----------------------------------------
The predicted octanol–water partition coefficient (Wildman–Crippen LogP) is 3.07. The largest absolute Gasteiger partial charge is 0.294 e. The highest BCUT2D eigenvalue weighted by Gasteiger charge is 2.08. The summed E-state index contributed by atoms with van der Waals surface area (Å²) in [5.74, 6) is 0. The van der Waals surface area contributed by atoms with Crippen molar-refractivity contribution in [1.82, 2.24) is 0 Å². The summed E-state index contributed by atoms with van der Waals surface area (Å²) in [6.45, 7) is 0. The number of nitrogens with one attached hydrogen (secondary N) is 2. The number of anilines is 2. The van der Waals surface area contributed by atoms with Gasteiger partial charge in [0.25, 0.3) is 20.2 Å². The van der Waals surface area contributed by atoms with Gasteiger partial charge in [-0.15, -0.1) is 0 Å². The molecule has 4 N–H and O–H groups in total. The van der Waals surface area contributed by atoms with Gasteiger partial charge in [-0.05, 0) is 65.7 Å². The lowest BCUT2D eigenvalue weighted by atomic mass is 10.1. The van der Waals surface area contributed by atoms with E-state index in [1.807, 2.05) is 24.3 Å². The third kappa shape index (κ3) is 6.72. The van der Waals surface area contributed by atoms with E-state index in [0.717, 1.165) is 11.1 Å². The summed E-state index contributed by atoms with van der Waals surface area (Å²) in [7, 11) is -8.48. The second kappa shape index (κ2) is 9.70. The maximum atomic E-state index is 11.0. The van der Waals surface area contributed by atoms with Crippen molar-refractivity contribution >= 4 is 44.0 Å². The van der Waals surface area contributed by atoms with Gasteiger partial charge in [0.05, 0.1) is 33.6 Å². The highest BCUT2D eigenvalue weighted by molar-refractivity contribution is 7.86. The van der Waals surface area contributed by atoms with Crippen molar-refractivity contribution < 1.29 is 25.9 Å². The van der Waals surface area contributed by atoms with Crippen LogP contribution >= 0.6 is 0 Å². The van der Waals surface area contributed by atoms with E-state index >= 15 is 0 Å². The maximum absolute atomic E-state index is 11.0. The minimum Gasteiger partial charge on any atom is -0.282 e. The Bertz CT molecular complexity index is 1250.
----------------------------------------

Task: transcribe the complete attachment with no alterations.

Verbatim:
The predicted octanol–water partition coefficient (Wildman–Crippen LogP) is 3.07. The largest absolute Gasteiger partial charge is 0.294 e. The highest BCUT2D eigenvalue weighted by Gasteiger charge is 2.08. The summed E-state index contributed by atoms with van der Waals surface area (Å²) in [5.74, 6) is 0. The van der Waals surface area contributed by atoms with Crippen molar-refractivity contribution in [1.82, 2.24) is 0 Å². The summed E-state index contributed by atoms with van der Waals surface area (Å²) in [6.45, 7) is 0. The number of nitrogens with one attached hydrogen (secondary N) is 2. The number of anilines is 2. The van der Waals surface area contributed by atoms with Gasteiger partial charge in [0.25, 0.3) is 20.2 Å². The van der Waals surface area contributed by atoms with Gasteiger partial charge in [-0.15, -0.1) is 0 Å². The molecule has 4 N–H and O–H groups in total. The van der Waals surface area contributed by atoms with Gasteiger partial charge in [-0.05, 0) is 65.7 Å². The lowest BCUT2D eigenvalue weighted by atomic mass is 10.1. The van der Waals surface area contributed by atoms with E-state index in [1.807, 2.05) is 24.3 Å². The third kappa shape index (κ3) is 6.72. The van der Waals surface area contributed by atoms with E-state index in [0.717, 1.165) is 11.1 Å². The summed E-state index contributed by atoms with van der Waals surface area (Å²) in [7, 11) is -8.48. The second kappa shape index (κ2) is 9.70. The maximum atomic E-state index is 11.0. The van der Waals surface area contributed by atoms with Crippen molar-refractivity contribution >= 4 is 44.0 Å². The van der Waals surface area contributed by atoms with Gasteiger partial charge in [0.05, 0.1) is 33.6 Å². The highest BCUT2D eigenvalue weighted by molar-refractivity contribution is 7.86. The van der Waals surface area contributed by atoms with Crippen molar-refractivity contribution < 1.29 is 25.9 Å². The van der Waals surface area contributed by atoms with Crippen LogP contribution >= 0.6 is 0 Å². The van der Waals surface area contributed by atoms with E-state index >= 15 is 0 Å². The maximum absolute atomic E-state index is 11.0. The minimum Gasteiger partial charge on any atom is -0.282 e. The Bertz CT molecular complexity index is 1250.